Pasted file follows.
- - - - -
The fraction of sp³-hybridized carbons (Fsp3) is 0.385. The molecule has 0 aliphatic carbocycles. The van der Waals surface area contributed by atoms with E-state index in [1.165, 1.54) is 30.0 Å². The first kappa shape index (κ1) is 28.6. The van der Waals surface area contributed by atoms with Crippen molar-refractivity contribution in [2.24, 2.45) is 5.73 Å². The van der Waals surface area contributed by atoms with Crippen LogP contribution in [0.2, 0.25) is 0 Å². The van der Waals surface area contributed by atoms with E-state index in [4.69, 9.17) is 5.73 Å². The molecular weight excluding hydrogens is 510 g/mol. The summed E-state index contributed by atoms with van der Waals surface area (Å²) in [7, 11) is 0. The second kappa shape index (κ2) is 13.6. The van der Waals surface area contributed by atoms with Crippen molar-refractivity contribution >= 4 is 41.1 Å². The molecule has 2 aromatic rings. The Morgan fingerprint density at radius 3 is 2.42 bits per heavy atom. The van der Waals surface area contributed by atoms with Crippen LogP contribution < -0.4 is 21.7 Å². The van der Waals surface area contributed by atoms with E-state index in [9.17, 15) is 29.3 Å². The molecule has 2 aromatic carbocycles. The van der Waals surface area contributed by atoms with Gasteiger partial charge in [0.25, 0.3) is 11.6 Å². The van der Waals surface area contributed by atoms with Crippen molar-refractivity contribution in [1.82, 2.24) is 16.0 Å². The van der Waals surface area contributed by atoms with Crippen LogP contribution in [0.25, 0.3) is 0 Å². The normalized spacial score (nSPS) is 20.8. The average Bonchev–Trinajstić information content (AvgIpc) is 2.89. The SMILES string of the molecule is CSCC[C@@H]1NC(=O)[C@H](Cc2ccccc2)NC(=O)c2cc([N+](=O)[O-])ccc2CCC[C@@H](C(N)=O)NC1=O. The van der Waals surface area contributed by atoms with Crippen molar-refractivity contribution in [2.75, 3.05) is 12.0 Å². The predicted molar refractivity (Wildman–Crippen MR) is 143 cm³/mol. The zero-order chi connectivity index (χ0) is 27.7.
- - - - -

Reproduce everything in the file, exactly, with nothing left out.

The fraction of sp³-hybridized carbons (Fsp3) is 0.385. The molecule has 0 aliphatic carbocycles. The van der Waals surface area contributed by atoms with E-state index in [1.165, 1.54) is 30.0 Å². The first kappa shape index (κ1) is 28.6. The van der Waals surface area contributed by atoms with Crippen molar-refractivity contribution in [2.24, 2.45) is 5.73 Å². The van der Waals surface area contributed by atoms with Crippen LogP contribution in [0.2, 0.25) is 0 Å². The van der Waals surface area contributed by atoms with E-state index in [4.69, 9.17) is 5.73 Å². The molecular weight excluding hydrogens is 510 g/mol. The summed E-state index contributed by atoms with van der Waals surface area (Å²) in [7, 11) is 0. The second kappa shape index (κ2) is 13.6. The van der Waals surface area contributed by atoms with Crippen molar-refractivity contribution >= 4 is 41.1 Å². The molecule has 2 aromatic rings. The Morgan fingerprint density at radius 3 is 2.42 bits per heavy atom. The van der Waals surface area contributed by atoms with Crippen LogP contribution < -0.4 is 21.7 Å². The van der Waals surface area contributed by atoms with E-state index in [9.17, 15) is 29.3 Å². The molecule has 2 aromatic carbocycles. The van der Waals surface area contributed by atoms with Gasteiger partial charge in [0.25, 0.3) is 11.6 Å². The van der Waals surface area contributed by atoms with Crippen molar-refractivity contribution in [1.82, 2.24) is 16.0 Å². The van der Waals surface area contributed by atoms with Crippen LogP contribution in [0.25, 0.3) is 0 Å². The normalized spacial score (nSPS) is 20.8. The average Bonchev–Trinajstić information content (AvgIpc) is 2.89. The SMILES string of the molecule is CSCC[C@@H]1NC(=O)[C@H](Cc2ccccc2)NC(=O)c2cc([N+](=O)[O-])ccc2CCC[C@@H](C(N)=O)NC1=O. The van der Waals surface area contributed by atoms with Crippen molar-refractivity contribution in [2.75, 3.05) is 12.0 Å². The predicted molar refractivity (Wildman–Crippen MR) is 143 cm³/mol. The zero-order chi connectivity index (χ0) is 27.7.